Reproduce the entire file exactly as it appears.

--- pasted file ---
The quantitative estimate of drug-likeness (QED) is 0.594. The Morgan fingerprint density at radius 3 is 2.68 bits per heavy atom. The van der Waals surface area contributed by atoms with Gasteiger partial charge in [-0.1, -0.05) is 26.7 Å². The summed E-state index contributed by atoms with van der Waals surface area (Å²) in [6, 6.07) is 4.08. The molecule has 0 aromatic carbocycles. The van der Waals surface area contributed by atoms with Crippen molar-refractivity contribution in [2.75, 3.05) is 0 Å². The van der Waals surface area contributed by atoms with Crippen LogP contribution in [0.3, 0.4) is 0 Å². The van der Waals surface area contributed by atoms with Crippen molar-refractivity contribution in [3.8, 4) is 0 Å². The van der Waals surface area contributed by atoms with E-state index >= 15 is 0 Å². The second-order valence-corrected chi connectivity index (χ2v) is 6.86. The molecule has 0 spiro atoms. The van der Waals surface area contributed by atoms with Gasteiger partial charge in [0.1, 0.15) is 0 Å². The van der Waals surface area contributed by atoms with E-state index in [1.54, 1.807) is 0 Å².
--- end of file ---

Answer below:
The quantitative estimate of drug-likeness (QED) is 0.594. The Morgan fingerprint density at radius 3 is 2.68 bits per heavy atom. The van der Waals surface area contributed by atoms with Gasteiger partial charge in [-0.1, -0.05) is 26.7 Å². The summed E-state index contributed by atoms with van der Waals surface area (Å²) in [6, 6.07) is 4.08. The molecule has 0 aromatic carbocycles. The van der Waals surface area contributed by atoms with Crippen molar-refractivity contribution in [2.75, 3.05) is 0 Å². The van der Waals surface area contributed by atoms with Crippen LogP contribution in [0.3, 0.4) is 0 Å². The van der Waals surface area contributed by atoms with Crippen molar-refractivity contribution in [3.8, 4) is 0 Å². The van der Waals surface area contributed by atoms with E-state index >= 15 is 0 Å². The second-order valence-corrected chi connectivity index (χ2v) is 6.86. The molecule has 0 spiro atoms. The van der Waals surface area contributed by atoms with Gasteiger partial charge in [0.1, 0.15) is 0 Å². The van der Waals surface area contributed by atoms with E-state index in [1.54, 1.807) is 0 Å².